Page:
I’m glad you have things to be thankful for, honestly, but could you kindly shut up? Nobody likes a humblebraggart.
Yes, with the start of November last Friday, it’s time once again for 30 Days of Thanks (or sometimes 30 Days of Thanksgiving). I cringed when the first posts started popping up on Facebook over the weekend, though I’m glad that as it turns out, only about half a dozen people on my feed are participating this year. Being grateful for what you have is wonderful, but conspicuous gratitude can be a slap in the face to friends who may not have the same things.
- Before you brag about what a wonderful husband or wife you have, think about your friends who may be struggling through marital strife, divorce, or abuse. Think about your friends who are widowed, can’t legally marry the person they love, or who still haven’t found the right person and are feeling the Forever Alones.
- Before you brag about what wonderful children you have, think about your friends who are having fertility problems or who have had miscarriages. Think about your friends who desperately want kids but can’t afford them.
- Before you brag about your fantastically supportive family, think about your friends who are estranged from their families, have had recent deaths in the family, or who simply live too far away for them to be as involved in their day-to-day lives as they’d like.
- Before you brag about your lovely home, think about your friends who are living in too-small spaces or with relatives because they can’t afford the things you can.
- Before you brag about how much you love and are fulfilled by your job, think about your friends who are unemployed or stuck in jobs that they hate because of the crappy economy.
- Before you brag about your health, think about your friends who are sick or uninsured.
I have no problem with people being thankful for the good things in their lives. Studies have shown over and over that expressing gratitude can be good for your mental health. Many therapists advise their patients to keep gratitude journals. But I fundamentally disagree with the assertion that you should put that gratitude on display in order to make your friends feel better too. From the website that started it all:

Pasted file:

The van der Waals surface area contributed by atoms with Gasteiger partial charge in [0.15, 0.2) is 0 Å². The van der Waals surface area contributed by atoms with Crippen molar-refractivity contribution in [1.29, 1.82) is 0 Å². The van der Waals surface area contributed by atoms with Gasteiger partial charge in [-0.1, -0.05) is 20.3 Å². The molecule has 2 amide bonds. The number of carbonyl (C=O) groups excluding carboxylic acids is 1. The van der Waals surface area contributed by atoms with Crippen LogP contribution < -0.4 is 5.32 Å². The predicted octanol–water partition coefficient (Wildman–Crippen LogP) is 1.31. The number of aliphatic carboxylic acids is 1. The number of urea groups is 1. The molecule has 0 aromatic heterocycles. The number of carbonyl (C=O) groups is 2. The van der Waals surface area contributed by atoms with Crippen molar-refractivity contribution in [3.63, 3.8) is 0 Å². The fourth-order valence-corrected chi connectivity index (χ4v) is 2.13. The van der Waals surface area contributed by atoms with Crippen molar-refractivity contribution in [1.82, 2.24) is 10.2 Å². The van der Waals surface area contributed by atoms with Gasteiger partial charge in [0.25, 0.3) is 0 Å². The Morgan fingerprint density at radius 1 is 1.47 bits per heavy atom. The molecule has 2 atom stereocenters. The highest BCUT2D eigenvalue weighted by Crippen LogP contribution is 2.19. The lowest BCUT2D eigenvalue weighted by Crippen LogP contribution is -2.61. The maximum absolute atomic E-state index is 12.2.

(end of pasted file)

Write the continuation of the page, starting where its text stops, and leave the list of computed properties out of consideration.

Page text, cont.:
Truly, being thankful is enough. Sharing it via social media or in some other way is a gift to the world, because there are so very many people (we bet you know a lot of them!) who really struggle with giving thanks for the things that they have, or the people or events in their lives. Modeling being thankful is a way to gift them because as you share what you’re thankful for, you shine a light—a light that tells others that it’s OK for them to be thankful, too.
Making other people feel resentful or inadequate because they don’t have the fabulous life you have isn’t shining a light on them. For friends who are having a rough time, especially those who suffer from depression, anxiety, or other mental illnesses, your performative gratitude can plunge them into the darkness. And of course, people are perfectly free to write whatever they want on their personal social media pages, but I wish sometimes they’d go one step further and realize just how lucky they really are. You shouldn’t feel bad because you’re better off, but you shouldn’t make other people feel bad. Be thankful, but please, please, keep it to yourself.
(Image via 30daysofthanks.com)